It’s Small Business Week! What better time to reflect on the many wonderful aspects of being a solopreneur and to offer insight to people who are just now setting out on their own?
Now in my third year of running my freelance writing business, when I look back on all that I’ve learned along the way, one particular fundamental jumps out as the #1 piece of advice to give to new solopreneurs:
Take the initiative, time and effort to build face-to-face relationships with other solopreneurs and small business professionals.
Although you’re running a solo business, you can’t afford to be a loner. Businesses are built on starting – and developing – relationships. As a solopreneur, it can be tempting (and maybe comforting) to hide away in your home office and interact with prospects and peers solely via electronic means. Resist that temptation! Put a face to your name, and whenever possible, seize opportunities to meet potential clients and colleagues in person.
- Learn best practices from your peers. Believe it or not, you will probably find that even your competitors will be relatively open about sharing tips and brainstorming on how to overcome challenges.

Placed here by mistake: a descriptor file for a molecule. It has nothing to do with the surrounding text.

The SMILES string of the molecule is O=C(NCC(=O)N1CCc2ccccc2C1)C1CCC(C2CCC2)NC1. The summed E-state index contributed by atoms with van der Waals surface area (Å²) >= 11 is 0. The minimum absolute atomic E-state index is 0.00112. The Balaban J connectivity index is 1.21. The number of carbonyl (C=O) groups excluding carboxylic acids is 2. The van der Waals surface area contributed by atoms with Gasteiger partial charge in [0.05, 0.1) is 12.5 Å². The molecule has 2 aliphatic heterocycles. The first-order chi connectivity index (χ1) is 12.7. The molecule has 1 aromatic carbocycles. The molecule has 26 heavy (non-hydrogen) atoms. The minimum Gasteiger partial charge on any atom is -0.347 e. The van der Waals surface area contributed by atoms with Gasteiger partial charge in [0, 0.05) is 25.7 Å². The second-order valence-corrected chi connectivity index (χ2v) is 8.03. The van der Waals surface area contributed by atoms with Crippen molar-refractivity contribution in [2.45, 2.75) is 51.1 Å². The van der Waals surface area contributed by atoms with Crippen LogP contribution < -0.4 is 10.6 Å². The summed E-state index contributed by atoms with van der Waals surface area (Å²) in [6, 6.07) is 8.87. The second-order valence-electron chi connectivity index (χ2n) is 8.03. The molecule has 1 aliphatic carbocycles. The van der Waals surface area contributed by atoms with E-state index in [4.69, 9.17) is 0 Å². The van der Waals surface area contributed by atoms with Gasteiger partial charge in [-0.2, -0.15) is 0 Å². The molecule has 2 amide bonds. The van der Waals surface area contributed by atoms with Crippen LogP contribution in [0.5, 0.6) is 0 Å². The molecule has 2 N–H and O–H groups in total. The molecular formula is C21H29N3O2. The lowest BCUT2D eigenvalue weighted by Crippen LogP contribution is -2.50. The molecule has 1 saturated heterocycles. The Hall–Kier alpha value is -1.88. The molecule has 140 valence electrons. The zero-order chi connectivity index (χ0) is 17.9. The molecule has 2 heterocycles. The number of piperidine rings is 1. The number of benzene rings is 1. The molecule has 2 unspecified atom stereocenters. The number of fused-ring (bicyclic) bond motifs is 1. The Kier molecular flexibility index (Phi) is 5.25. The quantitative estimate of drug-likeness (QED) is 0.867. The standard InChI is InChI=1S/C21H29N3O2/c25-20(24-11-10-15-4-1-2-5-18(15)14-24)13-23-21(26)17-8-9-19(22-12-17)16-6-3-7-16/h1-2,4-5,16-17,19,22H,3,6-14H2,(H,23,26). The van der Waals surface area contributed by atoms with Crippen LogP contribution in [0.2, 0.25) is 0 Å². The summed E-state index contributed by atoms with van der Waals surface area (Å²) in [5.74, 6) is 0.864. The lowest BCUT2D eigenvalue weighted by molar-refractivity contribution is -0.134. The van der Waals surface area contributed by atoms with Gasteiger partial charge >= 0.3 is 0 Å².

- Extend your referral network. The more business professionals who know and trust you, the better your chances will be to have prospective clients directed your way.
- Discover new resources in your community. Through mixing and mingling, you might very well find other businesses that provide services to help you run your business more efficiently or that can add value to your offerings through partnering to provide complementary services to your clients.
How to get started
- This week, there are special networking opportunities all over the nation celebrating Small Business Week. Why not find one local to you and break the ice with other solopreneurs and small business owners.
- Reach out and invite a LinkedIn connection out for coffee.
- Join your local chamber of commerce and become a regular at their networking events. Most are likely included in the price of your membership.
- Volunteer your time and talents to a business-focused organization in your community. Main Street organizations, chambers of commerce, merchants’ associations, SCORE chapters and other local nonprofits provide connections with other business owners AND they offer opportunities for professional development as well.
During this Small Business Week, make an effort to meet face-to-face with other professionals in your locale. And, where geography doesn’t cooperate, take a few minutes to make a few phone calls to supportive connections whom you’ve had strong rapport with via email and social media. That little bit of time can generate a lot of good will – and you just might enjoy it more than you expect!
How do you build and strengthen connections with your peers and prospects? What Small Business Week networking events are you attending?
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